Radial Arm Saw?

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Forum topic by knexster posted 01-14-2015 04:55 PM 1241 views 0 times favorited 9 replies Add to Favorites Watch
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43 posts in 1521 days

01-14-2015 04:55 PM

Since my current table saw doesn’t accept dado blades and I do not currently have a drill press, I was considering this radial arm saw on Craigslist:

Would this be a good option and is it as good of a deal as it seems to be? Thanks all!

-- Don't think outside the box. The box was never there.

9 replies so far

View Fred Hargis's profile

Fred Hargis

5236 posts in 2730 days

#1 posted 01-14-2015 05:10 PM

Well, you can’t loose money on it. That saw is on the recall list, so if you buy it and don’t like it they give you your $100 back. That said, it is considered one of the “better” C’man RAS by a lot of folks (not me). The Craftsman saws can generally be set at 90ยบ, and if you don’t swing the arm it should give you accurate cuts. A better choice would be one of the Older Dewalt or Delta turret arm RAS, which also usually show up (not as often as the Craftsman) for the same price. They can be tuned and give precise cuts and miters. But liek I said, you won’t loose any money on that one, so it may be worth giving a try. I’m not totally sure about the DP part, if you’re thinking an RAS can substitute for it you will be (I think) woefully disappointed).

-- Our village hasn't lost it's idiot, he was elected to congress.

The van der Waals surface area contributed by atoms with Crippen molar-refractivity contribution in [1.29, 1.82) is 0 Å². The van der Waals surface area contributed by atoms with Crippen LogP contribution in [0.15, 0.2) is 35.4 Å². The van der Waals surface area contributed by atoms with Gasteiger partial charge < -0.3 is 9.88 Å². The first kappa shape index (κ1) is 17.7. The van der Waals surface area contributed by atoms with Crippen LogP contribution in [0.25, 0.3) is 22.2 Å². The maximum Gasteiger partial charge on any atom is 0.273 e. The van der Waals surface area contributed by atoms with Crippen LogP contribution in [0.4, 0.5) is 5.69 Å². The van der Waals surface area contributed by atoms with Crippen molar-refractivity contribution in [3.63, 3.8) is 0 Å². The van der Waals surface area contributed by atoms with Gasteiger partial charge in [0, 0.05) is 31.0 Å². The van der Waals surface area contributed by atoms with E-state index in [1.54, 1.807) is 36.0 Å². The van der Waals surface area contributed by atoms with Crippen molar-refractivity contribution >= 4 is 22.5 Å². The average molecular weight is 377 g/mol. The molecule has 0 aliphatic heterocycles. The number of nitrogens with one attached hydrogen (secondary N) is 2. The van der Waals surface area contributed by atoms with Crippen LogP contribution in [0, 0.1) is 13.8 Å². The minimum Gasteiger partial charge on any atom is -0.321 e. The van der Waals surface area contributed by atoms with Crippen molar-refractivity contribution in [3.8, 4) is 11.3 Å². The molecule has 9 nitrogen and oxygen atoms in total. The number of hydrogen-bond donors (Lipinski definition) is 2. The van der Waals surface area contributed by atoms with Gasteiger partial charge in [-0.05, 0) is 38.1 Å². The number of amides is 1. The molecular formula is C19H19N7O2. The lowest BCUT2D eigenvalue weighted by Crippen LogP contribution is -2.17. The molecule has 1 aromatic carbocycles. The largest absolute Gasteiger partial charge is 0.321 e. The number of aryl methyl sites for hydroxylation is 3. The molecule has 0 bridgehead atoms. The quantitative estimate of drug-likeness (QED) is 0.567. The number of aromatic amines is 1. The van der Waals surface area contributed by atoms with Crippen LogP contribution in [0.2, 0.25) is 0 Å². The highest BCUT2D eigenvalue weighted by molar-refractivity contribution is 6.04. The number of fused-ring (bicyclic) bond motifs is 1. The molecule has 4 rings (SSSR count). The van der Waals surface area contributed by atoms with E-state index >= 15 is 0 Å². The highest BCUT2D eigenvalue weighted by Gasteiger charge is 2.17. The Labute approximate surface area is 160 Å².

View DIYaholic's profile


19741 posts in 2912 days

#2 posted 01-14-2015 05:12 PM

+1 on what Fred had to say!!!

-- Randy-- I may not be good...but I am slow! If good things come to those who wait.... Why is procrastination a bad thing?

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7106 posts in 2436 days

#3 posted 01-14-2015 05:26 PM

If it is on the recall list, then you have to send the motor to them for the $100.. leaving you with the skeleton to dispose of as you see fit :) I was lucky enough to get my ‘upgrade’ (new table, guard and handle) before they stopped offering that and went to the $100 only option.

As for doing dados, yes, but in a very limited way unless you want to get dangerous! Cross cutting dados on up to about a 1×12 will work, but if you want anything more, you start getting into the dangerous zone. A much safer way without a table saw would be to use a router. And while I guess it’s possible, I’ve never seen (or considered) using the RAS sa a drill press and think it would be very awkward using it that way.

As for the moulding head.. I’ve got one as well, and have considered using it on my RAS, but I can’t for the life of me figure out a safe way to do it.. if anyone has any tips or tricks for that, I would love to hear them!


-- Brad in FL - In Dog I trust... everything else is questionable

View MrRon's profile


5263 posts in 3481 days

#4 posted 01-14-2015 05:34 PM

I would not recommend using a dado head on a RAS. Dado blades have positive rake on the teeth which causes it to self feed into the work. Instead of pulling the blade toward you, you end up pushing it away from you which can be scary. Negative rake is required on a RAS and I don’t think dado blades are made with a negative rake.

View WhyMe's profile


1080 posts in 1798 days

#5 posted 01-14-2015 06:21 PM